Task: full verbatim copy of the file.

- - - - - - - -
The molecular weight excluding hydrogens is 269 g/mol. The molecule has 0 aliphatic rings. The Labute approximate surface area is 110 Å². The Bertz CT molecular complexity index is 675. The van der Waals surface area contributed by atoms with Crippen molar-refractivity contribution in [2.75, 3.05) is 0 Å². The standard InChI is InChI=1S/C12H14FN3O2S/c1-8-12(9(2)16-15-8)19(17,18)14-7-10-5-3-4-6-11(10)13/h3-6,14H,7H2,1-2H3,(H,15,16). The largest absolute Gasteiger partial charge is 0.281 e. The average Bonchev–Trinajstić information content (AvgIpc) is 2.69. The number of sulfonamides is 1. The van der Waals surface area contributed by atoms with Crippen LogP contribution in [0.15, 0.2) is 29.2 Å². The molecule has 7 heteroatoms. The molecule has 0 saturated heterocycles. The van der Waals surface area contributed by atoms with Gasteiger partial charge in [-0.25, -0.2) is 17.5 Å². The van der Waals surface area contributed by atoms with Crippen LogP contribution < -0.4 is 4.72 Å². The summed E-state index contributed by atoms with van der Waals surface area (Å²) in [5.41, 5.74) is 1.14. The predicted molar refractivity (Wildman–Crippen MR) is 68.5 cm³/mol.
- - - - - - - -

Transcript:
The molecular weight excluding hydrogens is 269 g/mol. The molecule has 0 aliphatic rings. The Labute approximate surface area is 110 Å². The Bertz CT molecular complexity index is 675. The van der Waals surface area contributed by atoms with Crippen molar-refractivity contribution in [2.75, 3.05) is 0 Å². The standard InChI is InChI=1S/C12H14FN3O2S/c1-8-12(9(2)16-15-8)19(17,18)14-7-10-5-3-4-6-11(10)13/h3-6,14H,7H2,1-2H3,(H,15,16). The largest absolute Gasteiger partial charge is 0.281 e. The average Bonchev–Trinajstić information content (AvgIpc) is 2.69. The number of sulfonamides is 1. The van der Waals surface area contributed by atoms with Crippen LogP contribution in [0.15, 0.2) is 29.2 Å². The molecule has 7 heteroatoms. The molecule has 0 saturated heterocycles. The van der Waals surface area contributed by atoms with Gasteiger partial charge in [-0.25, -0.2) is 17.5 Å². The van der Waals surface area contributed by atoms with Crippen LogP contribution < -0.4 is 4.72 Å². The summed E-state index contributed by atoms with van der Waals surface area (Å²) in [5.41, 5.74) is 1.14. The predicted molar refractivity (Wildman–Crippen MR) is 68.5 cm³/mol.